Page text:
We’ve highlighted before in our blogs that while you have every right to refuse drug testing on roadsides and in workplaces, you shouldn’t. Now, there are more reasons why you shouldn’t refuse that test, with the ACT Government giving police the power to immediately suspend the licence of anyone who refuses drug testing.
The drug testing refusal change is part of several reforms introduced by the ACT Government. The reforms are targeting excessive speeding, hoon drivers and other dangerous driving behaviours. For example:
- People who travel over 45 kilometres per hour over the speed limit.
- People who drive in a reckless or furious manner.
- People who refuse to provide an oral fluid sample for drug testing purposes.
While in the past, ACT Police could issue traffic infringement notices for the offences listed above, they would then watch the offender drive away. Now they have the power to immediately suspend the offender’s licence.
In addition, the reforms include increased penalties for repeat offenders who street race. Fines of up to $16,000 can now be handed out, plus people can face jail time.
ACT Minister for Police and Emergency Services, Mick Gentleman, said it’s time for dangerous drivers to take more care on our roads.
“It’s not just the victims of your driving and their families who are paying the price. First responders are being asked to bear the extraordinary burden supporting victims, witnesses, families, and colleagues,” Minister Gentleman said in a release. “These legislative reforms will give our police additional powers to enforce road safe behaviours anywhere, anytime.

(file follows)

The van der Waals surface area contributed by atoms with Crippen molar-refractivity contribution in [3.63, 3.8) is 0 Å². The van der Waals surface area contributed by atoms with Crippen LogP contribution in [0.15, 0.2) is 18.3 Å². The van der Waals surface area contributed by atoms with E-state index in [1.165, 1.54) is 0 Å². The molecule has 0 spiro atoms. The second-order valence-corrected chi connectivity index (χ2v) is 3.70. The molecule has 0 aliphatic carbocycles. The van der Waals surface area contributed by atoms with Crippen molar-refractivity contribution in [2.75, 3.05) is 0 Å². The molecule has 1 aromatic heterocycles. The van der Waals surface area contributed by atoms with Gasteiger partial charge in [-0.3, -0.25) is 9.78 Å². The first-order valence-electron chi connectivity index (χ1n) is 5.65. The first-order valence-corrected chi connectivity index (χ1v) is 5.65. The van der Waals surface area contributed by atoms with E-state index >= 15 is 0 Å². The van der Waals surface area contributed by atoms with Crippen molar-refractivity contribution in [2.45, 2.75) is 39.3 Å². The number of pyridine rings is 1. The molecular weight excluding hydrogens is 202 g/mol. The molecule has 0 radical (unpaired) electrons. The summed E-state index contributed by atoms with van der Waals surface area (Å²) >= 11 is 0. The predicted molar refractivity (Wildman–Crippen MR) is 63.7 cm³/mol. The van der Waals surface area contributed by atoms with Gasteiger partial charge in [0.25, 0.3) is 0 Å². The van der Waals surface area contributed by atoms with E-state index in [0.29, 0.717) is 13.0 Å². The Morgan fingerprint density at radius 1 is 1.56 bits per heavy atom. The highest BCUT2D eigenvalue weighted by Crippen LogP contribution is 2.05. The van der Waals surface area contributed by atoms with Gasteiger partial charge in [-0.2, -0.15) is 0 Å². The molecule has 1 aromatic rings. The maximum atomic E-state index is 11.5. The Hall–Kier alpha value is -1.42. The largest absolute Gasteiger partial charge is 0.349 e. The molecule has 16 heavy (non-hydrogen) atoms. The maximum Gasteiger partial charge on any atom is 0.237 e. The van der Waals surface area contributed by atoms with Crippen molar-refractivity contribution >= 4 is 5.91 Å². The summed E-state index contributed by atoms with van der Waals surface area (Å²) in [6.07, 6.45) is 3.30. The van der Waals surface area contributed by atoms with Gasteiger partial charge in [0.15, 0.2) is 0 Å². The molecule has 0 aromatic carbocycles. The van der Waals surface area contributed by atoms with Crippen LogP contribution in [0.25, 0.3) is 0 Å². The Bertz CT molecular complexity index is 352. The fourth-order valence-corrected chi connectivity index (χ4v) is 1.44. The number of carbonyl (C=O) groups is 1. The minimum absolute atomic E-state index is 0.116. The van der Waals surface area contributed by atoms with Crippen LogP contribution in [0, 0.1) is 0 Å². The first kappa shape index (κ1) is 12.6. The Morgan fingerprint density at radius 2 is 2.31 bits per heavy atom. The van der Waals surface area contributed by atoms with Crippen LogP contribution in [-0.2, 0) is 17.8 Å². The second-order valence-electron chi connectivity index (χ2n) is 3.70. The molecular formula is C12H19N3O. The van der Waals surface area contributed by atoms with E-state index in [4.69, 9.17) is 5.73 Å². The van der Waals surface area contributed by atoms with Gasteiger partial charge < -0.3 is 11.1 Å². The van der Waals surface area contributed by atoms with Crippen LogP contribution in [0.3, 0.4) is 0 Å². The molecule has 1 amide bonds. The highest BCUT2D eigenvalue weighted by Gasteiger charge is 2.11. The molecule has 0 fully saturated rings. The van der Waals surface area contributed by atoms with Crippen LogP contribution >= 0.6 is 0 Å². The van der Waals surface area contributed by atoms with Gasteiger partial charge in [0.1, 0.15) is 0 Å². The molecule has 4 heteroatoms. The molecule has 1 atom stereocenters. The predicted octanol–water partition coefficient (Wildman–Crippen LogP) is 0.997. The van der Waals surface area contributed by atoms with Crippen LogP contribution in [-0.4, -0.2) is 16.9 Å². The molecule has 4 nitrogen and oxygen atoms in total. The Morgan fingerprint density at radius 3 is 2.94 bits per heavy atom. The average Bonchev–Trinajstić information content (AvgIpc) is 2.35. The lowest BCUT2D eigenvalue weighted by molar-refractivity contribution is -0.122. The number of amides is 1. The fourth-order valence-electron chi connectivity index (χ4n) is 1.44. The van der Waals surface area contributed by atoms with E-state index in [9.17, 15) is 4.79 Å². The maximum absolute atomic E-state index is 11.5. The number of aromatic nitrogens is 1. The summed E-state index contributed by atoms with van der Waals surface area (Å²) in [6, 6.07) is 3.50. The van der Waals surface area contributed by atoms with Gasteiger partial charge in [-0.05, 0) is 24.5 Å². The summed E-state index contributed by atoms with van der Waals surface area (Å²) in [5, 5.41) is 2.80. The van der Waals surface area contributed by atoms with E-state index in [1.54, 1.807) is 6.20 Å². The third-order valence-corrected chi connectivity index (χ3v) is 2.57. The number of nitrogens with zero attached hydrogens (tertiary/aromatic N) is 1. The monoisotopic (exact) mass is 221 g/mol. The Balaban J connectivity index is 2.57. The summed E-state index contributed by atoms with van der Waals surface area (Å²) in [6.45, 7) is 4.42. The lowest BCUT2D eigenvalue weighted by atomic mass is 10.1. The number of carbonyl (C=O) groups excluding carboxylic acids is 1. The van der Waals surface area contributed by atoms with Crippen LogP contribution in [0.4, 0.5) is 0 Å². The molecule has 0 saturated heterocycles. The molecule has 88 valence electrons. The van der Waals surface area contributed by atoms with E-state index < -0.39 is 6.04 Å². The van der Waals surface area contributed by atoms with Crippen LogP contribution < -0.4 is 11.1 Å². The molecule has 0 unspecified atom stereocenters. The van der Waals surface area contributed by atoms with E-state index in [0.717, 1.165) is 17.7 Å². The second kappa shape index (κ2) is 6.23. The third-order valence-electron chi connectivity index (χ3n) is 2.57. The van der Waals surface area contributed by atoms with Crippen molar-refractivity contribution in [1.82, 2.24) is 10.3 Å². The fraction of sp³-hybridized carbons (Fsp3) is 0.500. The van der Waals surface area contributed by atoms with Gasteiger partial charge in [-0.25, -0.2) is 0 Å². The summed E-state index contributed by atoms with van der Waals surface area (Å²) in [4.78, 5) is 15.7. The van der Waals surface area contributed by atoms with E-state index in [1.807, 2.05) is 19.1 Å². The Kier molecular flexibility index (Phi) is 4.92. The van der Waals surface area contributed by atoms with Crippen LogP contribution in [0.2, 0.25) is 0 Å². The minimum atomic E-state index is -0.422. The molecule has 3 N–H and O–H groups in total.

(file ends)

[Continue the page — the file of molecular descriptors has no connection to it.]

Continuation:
Refusing drug testing doesn’t make sense
While police forces across Australia handle roadside drug testing refusals differently, if you do refuse you can generally expect to receive a hefty fine and a lengthy license disqualification. It’s also worth pointing out, that generally the consequences will be great than if you simply took the drug test and failed.
As we’ve said, it doesn’t make sense to refuse drug testing!
What about in workplaces where drug testing is carried out? Again, you can refuse to take a test, but you generally shouldn’t.
The rules are a little less clear in workplaces, because there is no single rule or law for every workplace. Instead, each workplace will have a drug and alcohol policy that employees need to abide by and the policy should include rules around refusal.
Like on the roads, generally if you refuse drug testing at work you will be considered to have given a positive test and face the same consequences as it you had failed the testing. In addition, you may face additional consequences. There have been instances in the past where employees have lost their jobs after refusing to undergo a test.
Refusing workplace drug testing doesn’t make sense either!
Refusing roadside drug testing in the ACT now has additional consequences. Credit FotoSleuth https://www.flickr.com/photos/51811543@N08/13911042765/